Choosing Your Blood Pressure Medication

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There’s no consensus about which medication should be given first when someone starts treatment for hypertension. There are four major options generally agreed upon. These include the following classes of drugs:

  1. Angiotensin-converting enzyme inhibitors or angiotensin II receptor blockers (ACE inhibitors and ARBs)
  2. Calcium channel blockers
  3. Beta blockers
  4. Thiazide diuretics

Which Drug Class Works Best?

Although one drug class is not preferable to another across the population, there are individual differences that result in variability in blood pressure reduction. The goal of therapy when treating hypertension should be a blood pressure less than 140/90 mm Hg in people who are younger than 60 years old. Over the age of 60 years, the target is a blood pressure less than 150/90 mm Hg. If you’re over 60, you can try to achieve a lower target, but you are at risk for greater side effects, like dizziness.

Age and Race Influence Choice of Initial Antihypertension Treatment

There are varying characteristics that affect the likelihood of a good response, including age and race. Younger patients have the best response to ACE inhibitors and ARBs, as well as beta blockers. Beta blockers are not frequently used to begin treatment for high blood pressure, however, because evidence shows they don’t offer as much protection against stroke as other available choices. As a result, younger patients will usually begin pharmacologic treatment of  high blood pressure with an ACE inhibitor or an ARB. This is supported by evidence from a study of young people with hypertension who were treated with each of the different medication classes.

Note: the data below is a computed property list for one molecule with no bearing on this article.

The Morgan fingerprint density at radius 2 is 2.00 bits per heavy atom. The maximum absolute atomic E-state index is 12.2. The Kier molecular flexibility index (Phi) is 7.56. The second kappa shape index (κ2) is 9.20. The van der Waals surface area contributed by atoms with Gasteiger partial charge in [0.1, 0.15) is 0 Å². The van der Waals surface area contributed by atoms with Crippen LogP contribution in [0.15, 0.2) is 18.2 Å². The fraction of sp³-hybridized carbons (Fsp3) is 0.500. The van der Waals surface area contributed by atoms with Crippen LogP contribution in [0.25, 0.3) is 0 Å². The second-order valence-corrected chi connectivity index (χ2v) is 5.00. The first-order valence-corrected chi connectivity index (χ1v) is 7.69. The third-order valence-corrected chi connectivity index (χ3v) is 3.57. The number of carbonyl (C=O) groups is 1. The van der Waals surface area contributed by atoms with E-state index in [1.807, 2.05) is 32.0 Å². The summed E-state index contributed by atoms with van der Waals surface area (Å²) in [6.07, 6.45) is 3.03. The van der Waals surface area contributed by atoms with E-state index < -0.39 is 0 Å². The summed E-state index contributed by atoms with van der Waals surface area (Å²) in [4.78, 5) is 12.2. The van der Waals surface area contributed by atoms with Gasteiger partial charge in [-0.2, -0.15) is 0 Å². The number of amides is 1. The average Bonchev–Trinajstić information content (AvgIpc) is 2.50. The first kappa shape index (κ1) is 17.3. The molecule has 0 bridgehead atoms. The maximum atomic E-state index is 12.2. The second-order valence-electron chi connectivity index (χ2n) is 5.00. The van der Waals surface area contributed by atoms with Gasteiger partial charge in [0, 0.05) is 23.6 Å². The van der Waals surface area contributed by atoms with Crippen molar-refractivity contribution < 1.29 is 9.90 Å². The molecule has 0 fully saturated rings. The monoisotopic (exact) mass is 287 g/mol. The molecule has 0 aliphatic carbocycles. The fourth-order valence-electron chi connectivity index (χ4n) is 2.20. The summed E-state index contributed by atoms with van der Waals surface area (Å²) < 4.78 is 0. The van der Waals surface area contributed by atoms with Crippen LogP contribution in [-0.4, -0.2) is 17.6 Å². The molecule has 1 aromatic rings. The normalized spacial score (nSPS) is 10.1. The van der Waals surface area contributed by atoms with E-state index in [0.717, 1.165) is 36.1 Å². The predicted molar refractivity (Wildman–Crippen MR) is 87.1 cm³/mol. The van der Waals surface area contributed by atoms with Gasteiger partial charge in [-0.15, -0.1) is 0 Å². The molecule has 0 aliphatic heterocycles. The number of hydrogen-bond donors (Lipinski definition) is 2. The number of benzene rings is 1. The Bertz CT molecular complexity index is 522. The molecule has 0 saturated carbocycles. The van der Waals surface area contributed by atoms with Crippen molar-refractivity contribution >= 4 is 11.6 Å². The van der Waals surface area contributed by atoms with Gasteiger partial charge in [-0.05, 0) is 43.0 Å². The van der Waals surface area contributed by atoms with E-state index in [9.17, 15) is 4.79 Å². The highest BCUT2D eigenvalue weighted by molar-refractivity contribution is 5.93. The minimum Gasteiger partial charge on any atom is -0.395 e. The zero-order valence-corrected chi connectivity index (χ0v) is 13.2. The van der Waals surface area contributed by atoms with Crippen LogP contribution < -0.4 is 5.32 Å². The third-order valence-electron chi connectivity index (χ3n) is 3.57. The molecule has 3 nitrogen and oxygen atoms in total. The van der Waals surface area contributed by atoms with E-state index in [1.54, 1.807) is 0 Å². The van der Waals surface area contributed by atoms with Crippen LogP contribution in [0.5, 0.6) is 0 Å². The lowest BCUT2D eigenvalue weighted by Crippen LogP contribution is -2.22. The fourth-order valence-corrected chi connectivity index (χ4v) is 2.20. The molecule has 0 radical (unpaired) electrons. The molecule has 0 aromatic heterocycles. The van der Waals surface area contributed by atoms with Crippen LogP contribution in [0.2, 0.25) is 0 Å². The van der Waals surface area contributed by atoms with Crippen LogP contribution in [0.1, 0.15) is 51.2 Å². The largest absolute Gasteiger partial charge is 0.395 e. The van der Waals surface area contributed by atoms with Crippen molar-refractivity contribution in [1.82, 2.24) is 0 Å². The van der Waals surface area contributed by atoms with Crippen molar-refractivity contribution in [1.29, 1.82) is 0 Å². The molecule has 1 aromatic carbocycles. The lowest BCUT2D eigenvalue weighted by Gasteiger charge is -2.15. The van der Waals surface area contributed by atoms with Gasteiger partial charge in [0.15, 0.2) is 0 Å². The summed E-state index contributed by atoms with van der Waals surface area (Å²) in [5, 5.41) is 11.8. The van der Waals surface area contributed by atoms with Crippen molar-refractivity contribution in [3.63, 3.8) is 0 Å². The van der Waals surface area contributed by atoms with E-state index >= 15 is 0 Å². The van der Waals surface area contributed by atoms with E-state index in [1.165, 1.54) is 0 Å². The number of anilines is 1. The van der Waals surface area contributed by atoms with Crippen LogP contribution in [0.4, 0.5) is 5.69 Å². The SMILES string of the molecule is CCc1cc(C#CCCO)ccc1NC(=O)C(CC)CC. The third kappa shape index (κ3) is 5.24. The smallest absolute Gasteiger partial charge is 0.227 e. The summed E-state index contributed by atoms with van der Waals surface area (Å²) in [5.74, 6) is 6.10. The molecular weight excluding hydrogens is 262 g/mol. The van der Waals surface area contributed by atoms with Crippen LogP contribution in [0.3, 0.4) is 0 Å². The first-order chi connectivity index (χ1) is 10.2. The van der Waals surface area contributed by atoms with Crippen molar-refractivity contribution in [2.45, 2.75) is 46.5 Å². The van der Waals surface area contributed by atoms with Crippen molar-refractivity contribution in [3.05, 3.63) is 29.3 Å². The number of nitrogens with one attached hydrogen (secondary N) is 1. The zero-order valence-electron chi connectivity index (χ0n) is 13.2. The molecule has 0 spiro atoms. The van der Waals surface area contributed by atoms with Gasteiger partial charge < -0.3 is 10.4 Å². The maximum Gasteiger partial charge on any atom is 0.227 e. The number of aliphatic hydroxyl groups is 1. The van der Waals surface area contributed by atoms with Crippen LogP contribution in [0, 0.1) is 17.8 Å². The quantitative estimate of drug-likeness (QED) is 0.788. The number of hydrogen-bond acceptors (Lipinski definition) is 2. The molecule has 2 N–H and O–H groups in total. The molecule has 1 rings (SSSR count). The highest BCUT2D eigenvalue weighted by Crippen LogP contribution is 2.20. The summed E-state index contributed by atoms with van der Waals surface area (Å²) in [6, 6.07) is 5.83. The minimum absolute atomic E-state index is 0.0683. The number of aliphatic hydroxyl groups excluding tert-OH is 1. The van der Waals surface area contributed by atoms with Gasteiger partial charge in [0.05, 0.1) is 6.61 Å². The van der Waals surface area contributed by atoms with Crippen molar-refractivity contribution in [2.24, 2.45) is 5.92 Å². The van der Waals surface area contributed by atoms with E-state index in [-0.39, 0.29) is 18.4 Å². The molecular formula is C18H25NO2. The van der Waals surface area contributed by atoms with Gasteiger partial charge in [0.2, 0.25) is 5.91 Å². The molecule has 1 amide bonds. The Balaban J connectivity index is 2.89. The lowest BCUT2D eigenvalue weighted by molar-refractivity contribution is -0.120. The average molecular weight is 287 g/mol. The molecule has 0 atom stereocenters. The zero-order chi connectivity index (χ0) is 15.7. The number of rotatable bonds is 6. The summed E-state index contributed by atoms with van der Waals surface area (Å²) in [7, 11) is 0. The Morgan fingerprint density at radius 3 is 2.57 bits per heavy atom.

Black people and elderly people seem to achieve better initial blood pressure control from a thiazide diuretic or a calcium channel blocker, so doctors often choose to begin therapy with these medications. However, ACE inhibitors and ARBs are also used to treat patients with heart failure, a history of a heart attack, and chronic kidney disease, so if one of these conditions is present in an older adult or a black person, then an ACE inhibitor or and ARB may be the initial choice of antihypertensive medication.

Add a New Drug or Change the Old One?

It’s just a fact that everyone won’t respond to all blood pressure medications. If you begin a new drug and your dose is adequate, but you still haven’t been able to lower your blood pressure safely, what should you do? The Joint National Committee recommends pushing the dose to the maximum recommended amount or adding a second drug. When you increase the dose of most blood pressure medications, the response begins to diminish. Side effects also increase

There’ another way: some experts recommend switching to a new drug if the first one doesn’t work. If you haven’t responded to one drug, you should know that you have a 50 percent chance of achieving a normal blood pressure on another type of medication. This strategy is called “sequential monotherapy.” If the second drug doesn’t work, the third drug may allow up to 80% of patients to achieve blood pressure control.

Some People Need More Than One Drug to Control Hypertension 

In general, blood pressure reductions greater than 20/10 mm Hg can’t be expected from treatment with one medication, so people who have a very high initial blood pressure may require two medications to control newly diagnosed hypertension. There are several combination drugs that your doctor may prescribe, and if your blood pressure is very high initially, this may allow you to achieve a target blood pressure in a reasonable time.

Diet and Exercise Can Affect Your Response

If you have hypertension, your doctor has probably already suggested lifestyle changes. It’s important to continue to exercise regularly and to avoid salty foods, even when you begin medication. Smoking and lack of sleep can also make it difficult to control high blood pressure.

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